Eating Iranian ears would have been so much more fun – if it weren’t for sweet donut memories.
Ah, being Jewish, such a daily philosophical experience! The effort to remind ourselves constantly of the destruction of the temple brings out incessent poetry in our day to day: It’s in our prayers, it’s in our broken-glass weddings, it’s in that corner of the house the observant leave unpainted, it’s even in the cookies.
Take Hamentashen – or Oznei Haman in Hebrew, which literally means “Haman’s ears” – those triangular pastries named for the villain in Purim’s holiday tale. Yes, I know, your grandma used to bake them more delightful and more tender than Parisian macarons. Yes I know, that bakery down on Dizengoff stuffs them with real mascarpone mixed with solid gold and diamonds. Nonetheless, the leap from a holiday in which we eat sufganiot – those irresistible jelly filled donuts of Hanukkah – to one in which we eat a generally dry pastries, traditionally filled with poppy seeds (good when scattered on top of a challa, less appealing as a condensed mush) and named to evoke the severed, dirty ear of an ancient Persian anti-Semite… talk about falling from grace.
These aren’t my thoughts only. As the question went into an online debate on my Facebook page, my friend Cindy, a mother of four living the in the U.S., confirmed: “Prune filling + cookie = more disappointing than getting a toothbrush while trick-or-treating. If we want kids to continue celebrating Jewish holidays we need to come up with more competitive marketing. Christmas and Easter are kicking our asses. They have candy canes and chocolate bunnies, and we get poppy seed and apricot filling? Seriously?” Yup, the key to assimilation is triangle-shaped.
Now, it could be argued that in today’s climate, eating body parts of Iranians is a matter of national security, and that the Hamentashen are simply meant to train us for chewing on Iranian ears once we’ve won the approaching war, since it will leave the entire Middle East wrecked and there will be nothing else to eat.
Another failure, here, since these things look nothing like Iranian ears. Please observe the ear of Leila Hatami, star of Oscar nominated film “Nader and Simin, a Separation,” as it peeks under her headscarf.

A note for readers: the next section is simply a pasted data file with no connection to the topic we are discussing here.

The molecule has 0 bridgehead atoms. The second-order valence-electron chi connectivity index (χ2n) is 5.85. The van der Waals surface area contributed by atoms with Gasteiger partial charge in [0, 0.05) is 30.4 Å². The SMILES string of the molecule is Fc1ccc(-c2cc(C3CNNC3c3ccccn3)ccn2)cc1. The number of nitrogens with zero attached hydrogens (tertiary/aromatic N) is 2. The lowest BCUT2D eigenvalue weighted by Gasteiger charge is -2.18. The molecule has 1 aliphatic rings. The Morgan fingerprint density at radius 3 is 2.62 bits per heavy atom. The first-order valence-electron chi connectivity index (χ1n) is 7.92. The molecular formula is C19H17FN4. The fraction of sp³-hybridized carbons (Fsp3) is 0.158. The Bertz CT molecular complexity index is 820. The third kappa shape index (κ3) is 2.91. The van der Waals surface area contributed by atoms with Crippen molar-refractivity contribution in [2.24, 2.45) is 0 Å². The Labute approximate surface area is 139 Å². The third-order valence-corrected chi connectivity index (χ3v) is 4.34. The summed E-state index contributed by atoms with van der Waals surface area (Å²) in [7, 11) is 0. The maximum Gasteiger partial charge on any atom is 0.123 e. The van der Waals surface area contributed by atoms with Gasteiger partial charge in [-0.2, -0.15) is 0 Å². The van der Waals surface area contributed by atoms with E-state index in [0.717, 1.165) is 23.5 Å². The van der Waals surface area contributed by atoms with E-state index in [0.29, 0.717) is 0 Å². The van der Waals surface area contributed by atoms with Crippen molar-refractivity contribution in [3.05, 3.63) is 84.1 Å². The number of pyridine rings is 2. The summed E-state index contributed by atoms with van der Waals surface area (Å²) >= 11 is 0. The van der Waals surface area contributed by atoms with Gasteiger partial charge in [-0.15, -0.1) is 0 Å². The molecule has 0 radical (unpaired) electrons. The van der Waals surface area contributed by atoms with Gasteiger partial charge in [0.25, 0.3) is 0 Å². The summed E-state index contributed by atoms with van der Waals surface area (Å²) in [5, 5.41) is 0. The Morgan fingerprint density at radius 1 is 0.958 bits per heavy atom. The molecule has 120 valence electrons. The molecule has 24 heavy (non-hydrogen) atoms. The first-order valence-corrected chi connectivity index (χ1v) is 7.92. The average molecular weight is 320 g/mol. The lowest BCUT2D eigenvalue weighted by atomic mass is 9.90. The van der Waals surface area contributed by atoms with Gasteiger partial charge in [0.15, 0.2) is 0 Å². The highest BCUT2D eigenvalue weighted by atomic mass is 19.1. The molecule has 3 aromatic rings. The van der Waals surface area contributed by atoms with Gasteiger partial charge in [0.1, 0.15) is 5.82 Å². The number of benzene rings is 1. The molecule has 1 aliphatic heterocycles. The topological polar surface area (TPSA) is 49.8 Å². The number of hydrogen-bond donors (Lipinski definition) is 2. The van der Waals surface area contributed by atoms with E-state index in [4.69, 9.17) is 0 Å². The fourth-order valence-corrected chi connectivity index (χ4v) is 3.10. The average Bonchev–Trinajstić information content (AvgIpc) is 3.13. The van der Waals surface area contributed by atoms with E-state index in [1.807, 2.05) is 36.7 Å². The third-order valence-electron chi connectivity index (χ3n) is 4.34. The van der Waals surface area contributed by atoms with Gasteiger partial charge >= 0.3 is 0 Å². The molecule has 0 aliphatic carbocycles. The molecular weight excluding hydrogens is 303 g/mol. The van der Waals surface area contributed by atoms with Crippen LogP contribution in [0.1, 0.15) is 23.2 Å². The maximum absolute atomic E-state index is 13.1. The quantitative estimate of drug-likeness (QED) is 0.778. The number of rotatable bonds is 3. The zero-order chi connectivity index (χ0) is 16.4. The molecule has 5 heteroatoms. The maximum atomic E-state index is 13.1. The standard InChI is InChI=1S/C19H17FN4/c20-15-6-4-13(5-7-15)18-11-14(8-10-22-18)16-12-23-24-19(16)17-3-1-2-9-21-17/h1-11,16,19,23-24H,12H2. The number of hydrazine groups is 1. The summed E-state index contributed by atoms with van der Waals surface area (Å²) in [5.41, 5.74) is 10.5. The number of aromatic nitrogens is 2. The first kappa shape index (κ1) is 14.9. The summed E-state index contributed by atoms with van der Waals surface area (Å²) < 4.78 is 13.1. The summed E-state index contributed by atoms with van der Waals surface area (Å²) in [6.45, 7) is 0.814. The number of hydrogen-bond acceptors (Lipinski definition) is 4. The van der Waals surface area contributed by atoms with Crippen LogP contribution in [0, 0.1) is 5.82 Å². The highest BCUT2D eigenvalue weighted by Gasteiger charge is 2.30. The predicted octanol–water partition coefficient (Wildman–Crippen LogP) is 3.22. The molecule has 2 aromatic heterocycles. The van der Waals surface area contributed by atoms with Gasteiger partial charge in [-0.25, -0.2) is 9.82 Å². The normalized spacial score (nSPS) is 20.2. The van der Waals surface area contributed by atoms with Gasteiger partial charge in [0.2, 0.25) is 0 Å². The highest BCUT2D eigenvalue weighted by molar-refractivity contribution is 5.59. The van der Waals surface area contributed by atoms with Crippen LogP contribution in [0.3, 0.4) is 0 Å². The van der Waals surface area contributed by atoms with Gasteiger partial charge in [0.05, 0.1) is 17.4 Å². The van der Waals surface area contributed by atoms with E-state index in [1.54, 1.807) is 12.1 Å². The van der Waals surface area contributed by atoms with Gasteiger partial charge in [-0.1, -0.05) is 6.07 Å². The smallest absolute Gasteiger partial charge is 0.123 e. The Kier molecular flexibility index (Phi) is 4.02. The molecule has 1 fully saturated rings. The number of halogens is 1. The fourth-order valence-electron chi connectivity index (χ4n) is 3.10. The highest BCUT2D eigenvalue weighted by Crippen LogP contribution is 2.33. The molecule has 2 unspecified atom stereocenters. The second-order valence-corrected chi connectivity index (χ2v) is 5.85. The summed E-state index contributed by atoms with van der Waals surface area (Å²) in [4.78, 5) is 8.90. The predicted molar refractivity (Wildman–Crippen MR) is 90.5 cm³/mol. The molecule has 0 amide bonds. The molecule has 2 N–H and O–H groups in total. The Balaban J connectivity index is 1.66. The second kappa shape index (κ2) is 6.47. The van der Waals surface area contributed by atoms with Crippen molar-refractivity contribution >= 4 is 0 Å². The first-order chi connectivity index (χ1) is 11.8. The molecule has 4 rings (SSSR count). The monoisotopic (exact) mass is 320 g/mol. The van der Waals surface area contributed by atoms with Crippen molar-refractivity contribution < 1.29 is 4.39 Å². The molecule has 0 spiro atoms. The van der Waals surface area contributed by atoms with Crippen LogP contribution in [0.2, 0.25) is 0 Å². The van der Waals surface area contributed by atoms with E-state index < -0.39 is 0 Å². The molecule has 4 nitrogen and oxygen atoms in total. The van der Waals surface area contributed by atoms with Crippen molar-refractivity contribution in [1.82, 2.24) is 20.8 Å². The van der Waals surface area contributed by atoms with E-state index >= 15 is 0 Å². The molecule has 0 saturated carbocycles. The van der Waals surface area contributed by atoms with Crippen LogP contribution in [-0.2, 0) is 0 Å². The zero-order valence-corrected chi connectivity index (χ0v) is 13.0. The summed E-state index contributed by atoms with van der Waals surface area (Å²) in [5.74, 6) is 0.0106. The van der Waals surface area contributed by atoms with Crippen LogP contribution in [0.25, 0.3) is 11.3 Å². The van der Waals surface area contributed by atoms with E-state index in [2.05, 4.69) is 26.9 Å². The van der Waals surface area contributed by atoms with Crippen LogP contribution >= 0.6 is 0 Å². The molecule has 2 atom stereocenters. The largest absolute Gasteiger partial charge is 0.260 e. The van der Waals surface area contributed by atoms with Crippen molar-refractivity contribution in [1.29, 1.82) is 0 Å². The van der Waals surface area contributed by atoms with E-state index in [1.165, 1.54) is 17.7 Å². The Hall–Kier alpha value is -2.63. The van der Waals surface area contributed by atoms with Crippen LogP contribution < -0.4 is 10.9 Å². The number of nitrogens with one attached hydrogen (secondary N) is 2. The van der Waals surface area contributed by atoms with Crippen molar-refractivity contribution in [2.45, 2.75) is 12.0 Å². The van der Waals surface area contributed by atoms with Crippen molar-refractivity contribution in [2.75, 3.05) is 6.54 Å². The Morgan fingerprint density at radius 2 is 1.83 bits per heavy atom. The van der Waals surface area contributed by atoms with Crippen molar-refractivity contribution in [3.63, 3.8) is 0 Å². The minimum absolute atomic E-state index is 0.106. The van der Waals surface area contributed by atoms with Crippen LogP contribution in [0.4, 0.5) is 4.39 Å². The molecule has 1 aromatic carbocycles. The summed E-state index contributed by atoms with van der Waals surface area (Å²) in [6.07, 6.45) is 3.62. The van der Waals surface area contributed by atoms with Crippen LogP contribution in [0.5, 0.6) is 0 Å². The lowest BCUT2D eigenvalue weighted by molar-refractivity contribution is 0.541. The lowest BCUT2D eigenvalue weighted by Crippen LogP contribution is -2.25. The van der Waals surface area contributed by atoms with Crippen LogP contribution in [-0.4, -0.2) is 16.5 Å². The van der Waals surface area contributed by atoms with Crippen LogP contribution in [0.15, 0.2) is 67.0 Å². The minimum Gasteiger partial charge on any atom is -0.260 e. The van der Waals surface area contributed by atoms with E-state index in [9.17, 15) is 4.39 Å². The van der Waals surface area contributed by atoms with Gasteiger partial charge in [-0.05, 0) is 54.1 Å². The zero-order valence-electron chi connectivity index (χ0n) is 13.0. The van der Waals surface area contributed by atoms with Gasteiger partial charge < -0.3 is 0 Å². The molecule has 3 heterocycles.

Now compare it with the image used to illustrate the Wikipedia article “Hamentashen”.
If anything, I feels as though it is our experience with sufganiot that equips us to consume members of the handsome Persian race, and please consider that they have been eating delicious baklavas and “Gooshefil” for centuries in preparation for eating us.
Of course, the idyll of jelly-filled sufganiot is broken several weeks before Purim with dried figs. The holiday of Tu Bishvat, comfortably situated in between Hanukkah and Purim, is typically celebrated by the eating of dried fruit. The historical excuse for this is as follows: In the Diaspora, Tu Bishvat is a celebration of the land of Israel, and Mediterranean fruit could historically only be delivered to colder countries in their dry form, so we’re stuck with them.
Now, say what you will about dried fruit, they don’t pretend to be yummy cookies. Hamentashen do, and this is unforgivable. The one convincing way to make sense of their appearance on our happiest holiday, is to regard them as a “memento mori” – a reminder of the destruction of Jerusalem. Otherwise, as proposed by +972′s own Haggai Matar, we may simply accept them as a way station on the road to matzos.
(Leila Hatami image taken from http://www.youtube.com/watch?v=_4JYDc5789U)